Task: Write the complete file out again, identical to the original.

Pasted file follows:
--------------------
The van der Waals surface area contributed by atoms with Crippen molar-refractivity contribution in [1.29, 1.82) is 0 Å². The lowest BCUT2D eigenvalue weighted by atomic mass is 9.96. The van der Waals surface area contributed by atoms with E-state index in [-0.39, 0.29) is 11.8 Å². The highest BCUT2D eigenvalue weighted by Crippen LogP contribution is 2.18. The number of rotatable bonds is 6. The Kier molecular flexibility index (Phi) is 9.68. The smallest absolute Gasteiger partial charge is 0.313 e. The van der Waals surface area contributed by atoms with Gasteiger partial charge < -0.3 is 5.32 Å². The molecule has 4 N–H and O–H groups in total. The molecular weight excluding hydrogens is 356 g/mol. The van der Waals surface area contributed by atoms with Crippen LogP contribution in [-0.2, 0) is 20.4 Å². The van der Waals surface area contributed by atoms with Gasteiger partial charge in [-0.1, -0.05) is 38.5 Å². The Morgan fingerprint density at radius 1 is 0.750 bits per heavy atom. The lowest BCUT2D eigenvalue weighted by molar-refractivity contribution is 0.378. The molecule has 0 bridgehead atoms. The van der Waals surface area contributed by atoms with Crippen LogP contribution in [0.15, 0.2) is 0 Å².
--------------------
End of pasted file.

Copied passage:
The van der Waals surface area contributed by atoms with Crippen molar-refractivity contribution in [1.29, 1.82) is 0 Å². The lowest BCUT2D eigenvalue weighted by atomic mass is 9.96. The van der Waals surface area contributed by atoms with E-state index in [-0.39, 0.29) is 11.8 Å². The highest BCUT2D eigenvalue weighted by Crippen LogP contribution is 2.18. The number of rotatable bonds is 6. The Kier molecular flexibility index (Phi) is 9.68. The smallest absolute Gasteiger partial charge is 0.313 e. The van der Waals surface area contributed by atoms with Gasteiger partial charge < -0.3 is 5.32 Å². The molecule has 4 N–H and O–H groups in total. The molecular weight excluding hydrogens is 356 g/mol. The van der Waals surface area contributed by atoms with Crippen LogP contribution in [-0.2, 0) is 20.4 Å². The van der Waals surface area contributed by atoms with Gasteiger partial charge in [-0.1, -0.05) is 38.5 Å². The Morgan fingerprint density at radius 1 is 0.750 bits per heavy atom. The lowest BCUT2D eigenvalue weighted by molar-refractivity contribution is 0.378. The molecule has 0 bridgehead atoms. The van der Waals surface area contributed by atoms with Crippen LogP contribution in [0.15, 0.2) is 0 Å².